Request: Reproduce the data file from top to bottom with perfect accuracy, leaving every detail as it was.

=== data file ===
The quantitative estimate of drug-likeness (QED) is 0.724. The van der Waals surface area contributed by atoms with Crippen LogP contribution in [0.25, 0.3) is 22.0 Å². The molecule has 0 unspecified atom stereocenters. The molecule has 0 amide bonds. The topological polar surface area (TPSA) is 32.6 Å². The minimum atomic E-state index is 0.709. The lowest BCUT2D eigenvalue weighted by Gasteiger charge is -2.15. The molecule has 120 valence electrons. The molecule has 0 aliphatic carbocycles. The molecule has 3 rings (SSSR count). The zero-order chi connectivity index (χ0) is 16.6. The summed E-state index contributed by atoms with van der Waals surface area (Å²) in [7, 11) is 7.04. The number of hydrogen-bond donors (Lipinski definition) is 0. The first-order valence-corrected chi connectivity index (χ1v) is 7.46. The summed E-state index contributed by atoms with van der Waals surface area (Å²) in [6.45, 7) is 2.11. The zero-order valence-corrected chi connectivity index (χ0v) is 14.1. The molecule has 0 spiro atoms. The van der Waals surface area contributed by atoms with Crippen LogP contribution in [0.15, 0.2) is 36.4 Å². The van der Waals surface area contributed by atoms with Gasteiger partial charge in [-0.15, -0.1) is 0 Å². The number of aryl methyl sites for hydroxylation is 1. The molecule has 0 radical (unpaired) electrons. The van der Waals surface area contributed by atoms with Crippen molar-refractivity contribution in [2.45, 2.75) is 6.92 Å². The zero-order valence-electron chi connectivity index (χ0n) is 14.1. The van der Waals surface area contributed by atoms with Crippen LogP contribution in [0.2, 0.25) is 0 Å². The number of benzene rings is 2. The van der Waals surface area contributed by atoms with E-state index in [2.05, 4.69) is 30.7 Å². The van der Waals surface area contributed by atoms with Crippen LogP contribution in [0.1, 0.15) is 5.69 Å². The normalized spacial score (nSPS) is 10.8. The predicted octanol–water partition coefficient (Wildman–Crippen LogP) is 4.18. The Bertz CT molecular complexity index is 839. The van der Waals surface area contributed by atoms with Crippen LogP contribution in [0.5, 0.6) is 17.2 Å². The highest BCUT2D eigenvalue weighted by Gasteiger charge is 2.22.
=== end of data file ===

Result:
The quantitative estimate of drug-likeness (QED) is 0.724. The van der Waals surface area contributed by atoms with Crippen LogP contribution in [0.25, 0.3) is 22.0 Å². The molecule has 0 unspecified atom stereocenters. The molecule has 0 amide bonds. The topological polar surface area (TPSA) is 32.6 Å². The minimum atomic E-state index is 0.709. The lowest BCUT2D eigenvalue weighted by Gasteiger charge is -2.15. The molecule has 120 valence electrons. The molecule has 0 aliphatic carbocycles. The molecule has 3 rings (SSSR count). The zero-order chi connectivity index (χ0) is 16.6. The summed E-state index contributed by atoms with van der Waals surface area (Å²) in [7, 11) is 7.04. The number of hydrogen-bond donors (Lipinski definition) is 0. The first-order valence-corrected chi connectivity index (χ1v) is 7.46. The summed E-state index contributed by atoms with van der Waals surface area (Å²) in [6.45, 7) is 2.11. The zero-order valence-corrected chi connectivity index (χ0v) is 14.1. The molecule has 0 spiro atoms. The van der Waals surface area contributed by atoms with Crippen LogP contribution in [0.15, 0.2) is 36.4 Å². The van der Waals surface area contributed by atoms with Gasteiger partial charge in [-0.15, -0.1) is 0 Å². The number of aryl methyl sites for hydroxylation is 1. The molecule has 0 radical (unpaired) electrons. The van der Waals surface area contributed by atoms with Crippen molar-refractivity contribution in [2.45, 2.75) is 6.92 Å². The zero-order valence-electron chi connectivity index (χ0n) is 14.1. The van der Waals surface area contributed by atoms with Crippen LogP contribution in [0.2, 0.25) is 0 Å². The number of benzene rings is 2. The van der Waals surface area contributed by atoms with E-state index in [2.05, 4.69) is 30.7 Å². The van der Waals surface area contributed by atoms with Crippen LogP contribution in [0.1, 0.15) is 5.69 Å². The normalized spacial score (nSPS) is 10.8. The predicted octanol–water partition coefficient (Wildman–Crippen LogP) is 4.18. The Bertz CT molecular complexity index is 839. The van der Waals surface area contributed by atoms with Crippen LogP contribution in [0.5, 0.6) is 17.2 Å². The highest BCUT2D eigenvalue weighted by Gasteiger charge is 2.22.